It’s that time of year again. The holidays are upon us. Thanksgiving is a great holiday to kick off the season because by its very name, it encourages us to take note of and be grateful for what we have.
Stopping to give thanks during this season is a wonderful concept. But do we do it? Research says we should. In fact, it has been said we should focus on gratitude year-round. Maybe we can use this season of Thanksgiving to cultivate a new habit – one more tool that may get us through some of our tough days and may help us foster a persistent, more positive viewpoint.
Here are some simple tips to practice bringing more gratitude into your life.
1. Put down the phone. Practice connection with someone that matters to you. Give each person the gift of your full presence and let them know that they are more important than anything else during that time you are together. I get it, this is tough! Get some practice with this baby step approach: make a point to not use your phone when you’re in a checkout lane. In most cases, the cashier can’t use his or her phone while working, so you won’t be the only one without a distraction. Give this person your full attention for the time your order is being rung up. I can almost guarantee you will be a bright spot in their workday and may make you smile too.
2. Notice kindness. Look for the news stories that report acts of kindness. Don’t miss a chance to congratulate yourself for the kindness you share with others and make a point to notice the words and acts of kindness around you. This can be hard if you are not feeling great, but it is worth the effort.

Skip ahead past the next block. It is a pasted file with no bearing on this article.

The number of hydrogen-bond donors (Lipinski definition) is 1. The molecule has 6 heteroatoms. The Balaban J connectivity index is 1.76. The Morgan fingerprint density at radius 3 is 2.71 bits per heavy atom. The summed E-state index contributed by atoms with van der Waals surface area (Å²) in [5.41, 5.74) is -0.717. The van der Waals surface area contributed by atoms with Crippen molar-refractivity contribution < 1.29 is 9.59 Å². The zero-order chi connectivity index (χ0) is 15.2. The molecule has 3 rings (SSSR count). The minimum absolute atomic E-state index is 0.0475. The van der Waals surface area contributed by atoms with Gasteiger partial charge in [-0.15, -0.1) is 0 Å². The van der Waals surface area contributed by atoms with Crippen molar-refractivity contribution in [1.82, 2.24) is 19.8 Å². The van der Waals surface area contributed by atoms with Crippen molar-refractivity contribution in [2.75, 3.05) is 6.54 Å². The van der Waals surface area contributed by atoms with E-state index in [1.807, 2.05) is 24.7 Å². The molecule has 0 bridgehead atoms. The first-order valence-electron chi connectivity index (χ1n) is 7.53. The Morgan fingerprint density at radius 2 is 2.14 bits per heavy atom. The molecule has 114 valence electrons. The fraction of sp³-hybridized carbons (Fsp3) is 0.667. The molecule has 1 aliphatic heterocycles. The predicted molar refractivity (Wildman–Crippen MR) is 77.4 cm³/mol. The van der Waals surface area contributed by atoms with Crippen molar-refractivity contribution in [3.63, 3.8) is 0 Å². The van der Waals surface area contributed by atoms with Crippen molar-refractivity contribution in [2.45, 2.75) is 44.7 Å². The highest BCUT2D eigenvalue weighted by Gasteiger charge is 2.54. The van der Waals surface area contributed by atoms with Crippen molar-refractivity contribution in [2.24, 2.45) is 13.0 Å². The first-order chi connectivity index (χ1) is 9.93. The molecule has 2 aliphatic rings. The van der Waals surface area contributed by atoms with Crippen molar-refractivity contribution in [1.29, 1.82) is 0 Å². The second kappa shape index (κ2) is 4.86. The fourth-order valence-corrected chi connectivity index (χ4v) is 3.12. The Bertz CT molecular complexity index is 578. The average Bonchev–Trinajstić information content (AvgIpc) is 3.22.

3. Keep a gratitude journal. Some days you may simply be grateful that the day is over, and that’s ok. Write it down. Allow yourself to be open to even the seemingly inconsequential things (I’d bet there are gratitude lists that include ‘comfy sweatpants’ and ‘grilled cheese’). And don’t hesitate to repeat things day after day. If you’re grateful for your cat, you can and should list your cat every day. Forcing your mind to seek and remember the good things around you will gradually shift your perspective – you will start seeking and seeing the things that bring you happiness.
4. Thank someone. We sometimes take the kindness of our friends and family for granted. Take the time to really notice when someone has done something they really didn’t have to. Let them know you recognize it and appreciate it. It may take a little practice to get comfortable doing this. Just start by saying ‘thanks’. It may be easiest to do this by text to get started. And try writing old fashioned thank you notes after you receive a gift. Simple gestures can really mean a lot.
Science tells us that purposely shifting our thinking from negative to positive can elicit a rush of feel-good hormones like serotonin, oxytocin and dopamine and allow us to connect to others more fully. Research goes on to say that our connections helps us feel more alive!
It isn’t easy, and it is just one of many tools, but it’s worth the push. Step outside of your comfort zone, try to change your mindset. Who knows, you may even motivate those around you!
Lisa Honcharuk, Manager of Marketing and Engagement